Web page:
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Privilege Bridges, South Africa and Identity Politics

Karl Marx wrote of a struggle between those who have and those who don’t.

The struggle was framed in economic terms, pitting the working class against the wealthy. It was money; ownership of things that made the difference, according to Marx.

The great problem with society, he believed, lies somewhere in the fact that those who own things use their economic power to oppress those who do not. And they have that power because they have taken from the underprivileged.

Elements of Marxism still appeal to many today who see it as a political ideology that emphasises the problems faced by the underprivileged and invokes compassion.

The truth is that, wherever Marxism took hold, it did not breed compassion. Among other things it bred hatred. Hatred for the successful.

The victim versus oppressor narrative always has that effect.

When people believe they are victims, they can’t do anything about it, and it’s someone else’s fault, they first resent then ultimately hate the “someone else.”

You may have heard the terms “Political Correctness” or “Cultural Marxism.” These things are dangerous for the same reasons old-fashioned Marxism was.

No longer are the evangelists for these ideas parroting lines about rich and poor. The lines of oppression are now divided between many more categories.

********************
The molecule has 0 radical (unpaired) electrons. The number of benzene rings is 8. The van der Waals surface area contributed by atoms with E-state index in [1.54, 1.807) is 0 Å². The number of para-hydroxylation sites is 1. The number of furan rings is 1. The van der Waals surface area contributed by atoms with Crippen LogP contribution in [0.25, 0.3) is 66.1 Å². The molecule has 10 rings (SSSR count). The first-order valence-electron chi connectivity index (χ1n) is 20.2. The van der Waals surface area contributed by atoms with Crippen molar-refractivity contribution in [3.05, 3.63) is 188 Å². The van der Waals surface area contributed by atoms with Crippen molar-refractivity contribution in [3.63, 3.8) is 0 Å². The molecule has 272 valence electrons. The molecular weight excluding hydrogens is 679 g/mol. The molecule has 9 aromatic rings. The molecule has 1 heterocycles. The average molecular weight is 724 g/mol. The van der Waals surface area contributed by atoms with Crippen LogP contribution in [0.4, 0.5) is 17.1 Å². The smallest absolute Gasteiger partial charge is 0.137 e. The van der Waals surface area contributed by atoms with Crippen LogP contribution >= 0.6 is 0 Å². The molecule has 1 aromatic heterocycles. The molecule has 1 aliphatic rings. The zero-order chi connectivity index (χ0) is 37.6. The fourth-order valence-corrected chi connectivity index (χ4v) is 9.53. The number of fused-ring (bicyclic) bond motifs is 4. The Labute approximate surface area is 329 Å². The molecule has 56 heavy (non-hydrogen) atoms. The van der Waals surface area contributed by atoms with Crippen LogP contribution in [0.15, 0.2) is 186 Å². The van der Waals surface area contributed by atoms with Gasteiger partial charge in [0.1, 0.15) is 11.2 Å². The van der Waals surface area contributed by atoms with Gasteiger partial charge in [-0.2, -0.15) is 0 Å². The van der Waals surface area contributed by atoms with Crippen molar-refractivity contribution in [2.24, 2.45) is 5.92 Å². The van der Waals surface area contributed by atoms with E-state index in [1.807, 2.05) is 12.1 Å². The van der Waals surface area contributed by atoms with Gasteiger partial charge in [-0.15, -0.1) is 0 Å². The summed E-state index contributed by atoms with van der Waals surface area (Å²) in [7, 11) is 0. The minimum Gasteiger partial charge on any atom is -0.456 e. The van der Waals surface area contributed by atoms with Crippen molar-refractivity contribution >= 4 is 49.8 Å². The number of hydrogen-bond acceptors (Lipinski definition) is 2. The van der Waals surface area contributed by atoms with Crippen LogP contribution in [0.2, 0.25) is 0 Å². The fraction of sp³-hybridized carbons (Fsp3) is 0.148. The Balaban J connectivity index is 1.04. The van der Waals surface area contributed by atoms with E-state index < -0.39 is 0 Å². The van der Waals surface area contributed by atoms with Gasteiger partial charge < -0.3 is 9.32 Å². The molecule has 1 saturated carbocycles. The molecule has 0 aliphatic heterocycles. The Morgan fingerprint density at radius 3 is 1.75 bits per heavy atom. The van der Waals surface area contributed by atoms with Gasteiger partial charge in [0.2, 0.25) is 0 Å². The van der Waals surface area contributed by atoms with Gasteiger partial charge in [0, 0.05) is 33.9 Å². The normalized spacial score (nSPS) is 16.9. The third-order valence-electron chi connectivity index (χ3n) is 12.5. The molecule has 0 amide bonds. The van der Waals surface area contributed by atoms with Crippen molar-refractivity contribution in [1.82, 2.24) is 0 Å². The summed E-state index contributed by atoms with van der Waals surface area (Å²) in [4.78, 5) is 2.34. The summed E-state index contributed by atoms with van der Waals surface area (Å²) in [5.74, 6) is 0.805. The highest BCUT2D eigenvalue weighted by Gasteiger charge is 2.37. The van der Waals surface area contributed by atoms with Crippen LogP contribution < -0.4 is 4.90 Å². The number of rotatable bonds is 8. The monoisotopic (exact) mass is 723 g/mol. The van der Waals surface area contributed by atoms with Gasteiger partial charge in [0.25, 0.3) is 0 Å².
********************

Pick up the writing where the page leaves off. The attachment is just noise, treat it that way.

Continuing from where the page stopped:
Women and men, trans* and cis, gay and straight, black and white, poor and rich…

Or perhaps more accurately, women against men, trans* against cis, gay against straight, poor against rich…

Female victims at war with male oppressors. Trans* victims at war with cis oppressors. Gay victims at war with straight oppressors. Poor victims at war with rich oppressors…

You get the idea.

But you and I know there are many more categories besides these. The narrative of power and victimhood is starting to permeate everything, including religion.

The ABC recently produced a children’s song called “The Privilege Bridge.” The video shows two women dancing to a story about “Ross” and “Stevie” who both want to cross a river.

Fortunately for Ross, he is a man, he’s white, he’s straight, he’s wealthy… So he gets to use teleportation to cross the river. Handy!

Sadly for Stevie, she is a woman, she’s not white, she’s a refugee, she’s not well off, she’s marginalised. So Stevie has to swim. That’s unfair.

The song concludes with a quick lesson, telling children that Ross got a “free ride” because of “privilege.” That is, some people get a free ride “just because of how they were born.”

Aren’t they just teaching kids to think more compassionately?

The simple answer is no. Children who grow up believing that life is all about power imbalances between victims and oppressors grow up with a quiet sense of resentment towards certain groups of people.

It breeds tribalism and anger.

We see it in the changes taking place in social life.